November 5, 2017

*To What Comes Next*

I want to reflect on this while it's fresh. Charlie is in bed. There's an ice pack on his leg with a sock over it. I'm here on the floor next to him devouring delicately nibbling away at a smoothie bowl. We had a day. Just a normal day. Another long run in the woods. Except it wasn't just another day.

My running "career" has been interesting. Or maybe not that interesting. But it's my life, so to me it is titillating. At some point I crossed the line from running for fun into running far. Some would argue they are one and the same, and while at times I agree, for me there is also a definite line. Running for fun means my husband doesn't notice I'm gone, doesn't require extra groceries, and rarely results in major bio mechanical problems. Running far takes unreasonable amounts of time, requires eating every 3 hours (at the most.  I do not recommend such long stretches between nosh sessions), and often sends me rolling around on a lacrosse ball wincing in pain. It also sends me into a state of pure euphoria I'm not sure I want to live without.

Last year I embarked on a new adventure - Grad school. I have died and come back to life 8 times since. In 6 weeks I will be done with classes, and a final project will stand between me and a Masters degree. I never imagined I could do it, but I'm doing it. And while it's not always very pretty, I'm doing it well.

There's something about the things I'm not sure I can do. Things that require preparation to do them well and enjoy them.

And there's something about the paths I've never seen. My favorite runs are the ones when I don't know what to expect. The ones that require a little bit of preparation, a little bit of brains, and a little bit of chance; the ones I don't sleep before because I can't wait to wake up the next morning and run.  I had two such runs this summer, two weeks apart - one an organized event, the other an endeavor planned on the drive to the trail head with a friend. The best part? Poodle was part of both.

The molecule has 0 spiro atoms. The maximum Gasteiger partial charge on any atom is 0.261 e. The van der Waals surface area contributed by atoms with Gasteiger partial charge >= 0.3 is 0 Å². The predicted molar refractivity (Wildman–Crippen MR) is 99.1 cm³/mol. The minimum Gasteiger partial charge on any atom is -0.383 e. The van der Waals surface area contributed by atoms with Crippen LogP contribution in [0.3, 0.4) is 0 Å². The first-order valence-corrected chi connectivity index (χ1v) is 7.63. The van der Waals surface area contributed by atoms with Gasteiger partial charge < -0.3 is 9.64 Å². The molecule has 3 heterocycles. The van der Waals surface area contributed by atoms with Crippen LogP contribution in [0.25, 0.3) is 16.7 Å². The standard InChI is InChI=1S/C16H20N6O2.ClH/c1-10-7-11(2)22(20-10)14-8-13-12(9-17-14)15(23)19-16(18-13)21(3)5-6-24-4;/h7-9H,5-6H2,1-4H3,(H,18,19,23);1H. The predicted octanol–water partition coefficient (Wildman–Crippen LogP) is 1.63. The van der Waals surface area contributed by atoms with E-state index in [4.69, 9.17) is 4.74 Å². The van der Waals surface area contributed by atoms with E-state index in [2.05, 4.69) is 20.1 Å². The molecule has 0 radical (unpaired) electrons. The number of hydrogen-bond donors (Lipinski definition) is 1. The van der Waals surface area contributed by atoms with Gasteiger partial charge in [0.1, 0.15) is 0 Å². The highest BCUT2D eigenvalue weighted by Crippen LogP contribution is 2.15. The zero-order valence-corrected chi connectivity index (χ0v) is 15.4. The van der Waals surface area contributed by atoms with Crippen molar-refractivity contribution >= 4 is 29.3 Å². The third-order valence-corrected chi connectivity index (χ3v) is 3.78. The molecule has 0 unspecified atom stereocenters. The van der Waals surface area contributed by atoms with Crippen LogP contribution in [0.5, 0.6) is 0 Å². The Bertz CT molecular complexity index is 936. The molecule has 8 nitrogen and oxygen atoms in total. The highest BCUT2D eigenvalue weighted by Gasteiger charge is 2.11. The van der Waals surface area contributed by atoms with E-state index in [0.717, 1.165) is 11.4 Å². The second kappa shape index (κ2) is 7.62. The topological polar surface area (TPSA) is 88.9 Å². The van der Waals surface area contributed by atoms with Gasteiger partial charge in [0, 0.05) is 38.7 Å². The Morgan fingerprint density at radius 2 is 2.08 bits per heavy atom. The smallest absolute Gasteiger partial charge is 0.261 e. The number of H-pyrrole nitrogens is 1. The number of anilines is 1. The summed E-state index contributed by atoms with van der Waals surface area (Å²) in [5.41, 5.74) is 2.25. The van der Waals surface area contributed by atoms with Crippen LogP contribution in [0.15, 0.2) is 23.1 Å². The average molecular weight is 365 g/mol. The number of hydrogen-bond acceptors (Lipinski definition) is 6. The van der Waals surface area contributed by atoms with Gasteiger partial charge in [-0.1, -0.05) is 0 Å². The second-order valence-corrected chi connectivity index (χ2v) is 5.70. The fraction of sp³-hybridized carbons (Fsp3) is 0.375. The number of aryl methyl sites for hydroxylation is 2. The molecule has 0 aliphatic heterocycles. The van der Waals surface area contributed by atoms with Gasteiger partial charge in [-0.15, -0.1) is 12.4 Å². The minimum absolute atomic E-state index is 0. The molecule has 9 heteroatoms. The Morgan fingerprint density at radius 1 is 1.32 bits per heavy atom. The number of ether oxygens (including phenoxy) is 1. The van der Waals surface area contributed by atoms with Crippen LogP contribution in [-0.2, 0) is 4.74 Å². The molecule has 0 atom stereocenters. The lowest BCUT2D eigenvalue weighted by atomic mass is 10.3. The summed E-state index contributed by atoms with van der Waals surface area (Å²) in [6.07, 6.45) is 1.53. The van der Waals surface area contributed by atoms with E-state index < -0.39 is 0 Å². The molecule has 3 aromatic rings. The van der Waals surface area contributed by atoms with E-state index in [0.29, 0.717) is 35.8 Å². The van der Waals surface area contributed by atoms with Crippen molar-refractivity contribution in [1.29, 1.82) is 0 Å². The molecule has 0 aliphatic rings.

*Note: I'm finishing this post 5 months later, but it deserves finishing because 1) it's been years since I've actually finished a blog post, 2) I want to remember, and 3) I want to call out just how special this part of my life has been.

Before I move on with my life (and I will, because despite how difficult transitions are for me, moving on is something I always do), I want to pause to say this:

Running has seeped into me and become a part of me I can't separate myself from. When I say running I smell the air as I enter the forest, feel the temperature change as I descend into a ravine, sense my legs moving beneath me- sometimes strong, sometimes heavy, but always always always grateful to be out. It's not just something I do. It's not "exercise". I don't care how far I run anymore or how long it takes me to get from one park to another. I care about being out, moving freely through beautiful spaces. It's my deep breath, my sigh, my life-is-beautiful-no-matter-what, my sacred space, my center. I am so grateful to have this, and to have had it to this extreme, and to have a body that has allowed it.

Charlie ran 38 miles with me in the Adirondacks, then ran the final 20 miles of Many on the Genny with me two weeks later.

At a time when I thought running couldn't get any better, three weeks before the longest, most challenging race of my life, I decided to add this ridiculous creature to my life. I doubted myself and my need for him every day until he turned 1 and started joining me for short runs. He'd run 3 miles with me and then sleep all day. Then 4, then 5.. I don't remember when, but eventually he was as fit as me. Running was no longer mine, it was ours. Anyone who's ever run with him knows - he comes alive in the woods. His whole being shudders with joy. The things I feel when I run - the indescribable exuberance, he can somehow show it to the world.

I have run three times without Charlie in the last year and a half. Two were races - 0 Degree Winter Trail Festival and Cayuga Trails marathon. I was miserable for both. The other was two days after Many on the Genny. He was so tired and sore and I thought I had broken him, so I forced him to rest. I'm quite sure he yelped the full 30 minutes I was gone. Never again, sweet poodle. You're the best forest friend I could ever ask for. We go together.

Mile 34, Northville-Placid Trail, ADK.
Filtering/refilling water before crossing the river before dusk.

Hey life - I can't predict what you'll bring, but everything up until this point has been pretty damn incredible. A lot of it hasn't been easy, but that's how it goes when something inside of you keeps pushing you to do more, go farther, be better. Becoming. That's what we're doing. Always.

May you never forget the moments that have made you who you are. Most of them aren't photographed. Many of them were solo. And many were when you stopped mid-stride to soak in a stunning sight, crouch beside a stream, absorb your surroundings quietly.

May you never fully arrive. To do so would be to stop moving forward. And I hope you're never okay with that.

*to what comes next*


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